Five Horses We Can’t Wait to See at the European Championships

When you put form and statistics aside, us turbo horse nerds are all united in one thing: sometimes, you just really love watching a horse because something about it lights your pony-mad brain up. We rounded up two of EN’s newest recruits, Diana Gilbertson and Cheg Darlington, to find out which horses they’re heart-eyed over at this week’s FEI European Eventing Championships – and why, if you tune in and give them a cheer, you might just be to. Take it away, girls!

Giovanni Ugolotti and Swirly Temptress. Photo by Tilly Berendt.

Swirly Temptress – Giovanni Ugolotti (ITA)

I’m a sucker for a striking black horse, and one named Swirly Temptress was always going to get me going. In my opinion, we all need to be more swirly temptress on occasion. Sometimes unpredictable but often brilliant, she’s a real picture — flashy and extravagant, full of drama and power, and totally befitting of her name.

Produced from the beginning by British-based Italian rider Giovanni Ugolotti, the mare was sent to him to be broken in and stayed. Despite being dressage-bred, she has at times shown her hot side between the white boards, where she’d rather be showing off her fancy movements than standing to halt. Even when she’s standing on her hind legs she’s impressive though, and rarely posts a score over 30 in the first phase. Her best 4* test came at Boekelo at the end of last season, where she showed all her talent for 24.4 and second place as she headed out onto cross country. She was caught out by the final fence that day — as were a number of others, leading to it being removed mid-way through the competition. Up ‘til that point she’d been brilliant and the sense of ‘what if’ was tangible. Overall, her cross country record is notably clean — she’s speedy and accurate and attacks the course with the kind of flair her name suggests she might.

If everything comes together for her, there is every chance of a very impressive result this weekend and I can’t wait to see how Swirly Temptress takes to the Championships atmosphere.  – CD

Tom Jackson and Capels Hollow Drift. Photo by Nico Morgan Media.

Capels Hollow Drift – Tom Jackson, GBR

I can’t remember the last time that I was this excited leading up to a championships, something that I can only attribute to the sheer amount of talent lining up in Haras du Pin this weekend. It is not just the usual suspects that have me whipped up into a frenzy; alongside Laura, Michi, Yas, et al is a whole host of young up and coming talent, too. It seems that every single one of the 14 nations being represented in France this weekend has a horse and rider to get excited about. One such combination is 30 year old Tom Jackson and his partner of 5 years, Capels Hollow Drift.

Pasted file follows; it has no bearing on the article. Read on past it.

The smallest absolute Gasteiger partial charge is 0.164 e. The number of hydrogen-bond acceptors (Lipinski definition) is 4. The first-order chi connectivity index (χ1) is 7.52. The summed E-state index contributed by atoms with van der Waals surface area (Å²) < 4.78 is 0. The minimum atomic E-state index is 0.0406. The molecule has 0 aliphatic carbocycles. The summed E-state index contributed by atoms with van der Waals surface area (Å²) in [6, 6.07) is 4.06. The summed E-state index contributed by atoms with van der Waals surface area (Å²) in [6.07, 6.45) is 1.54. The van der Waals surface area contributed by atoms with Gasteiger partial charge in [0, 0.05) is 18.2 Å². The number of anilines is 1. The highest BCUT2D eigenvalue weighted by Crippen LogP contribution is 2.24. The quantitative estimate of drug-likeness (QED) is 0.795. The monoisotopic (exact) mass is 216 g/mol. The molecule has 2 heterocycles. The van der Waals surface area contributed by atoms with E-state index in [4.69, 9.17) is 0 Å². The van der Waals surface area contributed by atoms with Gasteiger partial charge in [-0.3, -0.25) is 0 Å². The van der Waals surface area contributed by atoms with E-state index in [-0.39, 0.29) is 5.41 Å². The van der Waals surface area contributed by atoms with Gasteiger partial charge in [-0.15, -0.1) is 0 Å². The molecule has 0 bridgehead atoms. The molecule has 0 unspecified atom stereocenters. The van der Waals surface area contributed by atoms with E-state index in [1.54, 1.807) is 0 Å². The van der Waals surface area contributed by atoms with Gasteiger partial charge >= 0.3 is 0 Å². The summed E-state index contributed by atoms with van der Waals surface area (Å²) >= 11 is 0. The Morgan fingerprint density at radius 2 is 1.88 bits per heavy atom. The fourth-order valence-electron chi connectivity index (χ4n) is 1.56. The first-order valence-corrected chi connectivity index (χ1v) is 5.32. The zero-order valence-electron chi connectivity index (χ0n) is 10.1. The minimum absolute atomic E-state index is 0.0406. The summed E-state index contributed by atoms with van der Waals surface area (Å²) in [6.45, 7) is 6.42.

Runner up at the World Young Horse Championships at Lion d’Angers as a seven year old, 12 year old Walshy – as he is known to his pals – has impressed from the off. Georgie Campbell evented him as a young horse, before Tom took the reins in 2018. He finished 16th on his CCI5* debut at Badminton in 2022, and followed that up with a second place at Burghley later that same year, adding just 3.2 cross country time faults to their first phase score of 28.9.

Tom is full of praise for the Shannondale Sarco St Glyvan grey – ‘he makes my job easy,’ he has said of him in the past, and again commended him for just ‘getting the job done,’ in less than favourable conditions at Badminton this year, where they once again added just cross country time (and who didn’t have time faults at Badminton this year?!) to their  dressage score, jumping one of just two clear rounds to finish up 5th and secure their place on the team for the Europeans.

You will have to go back as far as 2019 to find a cross country jumping fault on Walshy’s record, and his show jumping form is similarly superb – he rarely lowers more than a pole.

Bought as a foal by his co-owners Sarah Webb and Mollie Simmie (who also happen to be mother and daughter), there is a big support team heading to France to support this lovely grey gelding, and he deserves all of the superlatives  – and more – that have been thrown at him of late. He is nothing other than consistent, and though his first phase score is not going to break any record books, it will still be good enough to keep them well in touch going into the jumping phases. If they deliver their usual double clear, they could easily make the top 5, if not a podium place, delivering us sentimental fools yet another fairy tale ending – and one that is very well deserved  for this popular pair – DG

Nadja Minder and Toblerone. Photo by Shelby Allen.

Toblerone – Nadja Minder (SUI)